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April 7, 2005

Centro de Experimentacion del Teatro Colón

The Sala del CETC in the Teatro Colón is not accessible via the main entrance. From a side door, you descend a series of series of concrete stairs in a black, chipped stairwell into the bowels of the theater. The stairwell is lit by lurid theatrical lights with a low red-gold glow. This Dantean descent meets or matches the theatrical flair of anything else presented.

The center presented a residency program of four choreographers paired with four composers. The results are presented to the public for 5 pesos (about $1.50). Even had the results been completely dreadful the mere effort would have been worthwhile. The four dances created may not have been world class, but they were all worthwhile viewing, and a community that produces them is culturally rich.

The space itself is in the bowels of the theater, and is a dreadful space for pure dance. It's a subterranean space with a dance floor laid down around poles and huge square brick pillars that divide the space in half. Not great for pure dance, but the columns force entries and hide and reveal dancers in ways that make the space dance as much as the dancers within.

The four pieces were presented without intermission, but the stage would be restructured after each dance by moving the orchestra, the Compañía Oblicua, directed by the creator of the residency, Marcelo Delgado. They were integrated into each piece's movement as well as providing accompaniment. The first piece, Vértices (My Spanish dictionary translates this as Apexes - Walter Cammertoni, chor, Patricia Martinez, comp.) had the orchestra enter first in a choreographed pattern around the arches to sit underneath the central one. The dance itself had the dancers carrying the frames of suitcases and throwing papers. Like many of the pieces that followed, the use of the space was more striking than the movement itself.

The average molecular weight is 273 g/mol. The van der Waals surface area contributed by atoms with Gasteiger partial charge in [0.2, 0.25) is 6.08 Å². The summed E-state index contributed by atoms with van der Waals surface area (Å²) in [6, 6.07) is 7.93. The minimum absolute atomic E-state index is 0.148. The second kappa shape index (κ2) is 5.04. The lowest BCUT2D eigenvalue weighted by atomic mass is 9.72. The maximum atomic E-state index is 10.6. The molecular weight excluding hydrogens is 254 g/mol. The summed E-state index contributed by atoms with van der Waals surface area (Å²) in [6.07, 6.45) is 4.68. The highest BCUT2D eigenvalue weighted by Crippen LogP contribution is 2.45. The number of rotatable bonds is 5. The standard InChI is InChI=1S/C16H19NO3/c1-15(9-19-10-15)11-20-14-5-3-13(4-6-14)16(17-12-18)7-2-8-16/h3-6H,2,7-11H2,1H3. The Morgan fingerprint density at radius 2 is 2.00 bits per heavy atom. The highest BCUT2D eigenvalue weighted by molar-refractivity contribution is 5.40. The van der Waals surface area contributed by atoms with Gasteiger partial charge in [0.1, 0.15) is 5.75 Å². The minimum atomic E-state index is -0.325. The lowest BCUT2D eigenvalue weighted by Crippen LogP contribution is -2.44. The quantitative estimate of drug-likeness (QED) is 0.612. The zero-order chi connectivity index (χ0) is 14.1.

. . .Que colma tu aire y vuela (I'm going to make a bad guess and say this may translate colloquially as Spread your Wings and Fly - Ramiro Javier Soñez, chor, Marcos Franciosi, comp.) made as much use of the musicians as the dancers. The musicians were placed at the side of the space and towards the end, the dancers moved aside their music stands to release them as they walked slowly across the stage, gradually becoming more important in the space than the dancers. Delineado (Gabily Anadón, chor, Luciano Giambastiani, comp) moved in the reverse, beginning with a full contingent of musicians and having them leave one by one after sections.

Arder (to burn - Mariana Bellotto, chor. Raúl Lafuret Pereyra, comp.) was the sex number that satisfied every dancers exhibitionistic tendencies. The women stomped about in high heels, and did backup singer moves in an alcove all the way at the back of the space. They came forward, but not to dance, only to stare. They also had their lesbian moments, but the choreographer was far more ginger about the men playing the same games. There was also lots of peekaboo exposures; one of the women removed enough of her pants and panties to give us a tasty buttcrack view. Since she was in better shape than the man at the Castelar, I took it in stride. At the end the shortest man in the company tottered and stammered about in red high heels, tapping furiously in almost a flamenco rhythm. The other dancers gathered and rolled down their pants and skirts to just expose the tops of their pubic hair. I guess it's not usually done, but after my day today, I'd just call them scaredy-cats and say go ahead and show it all.

Posted by Leigh Witchel at April 7, 2005 10:26 PM

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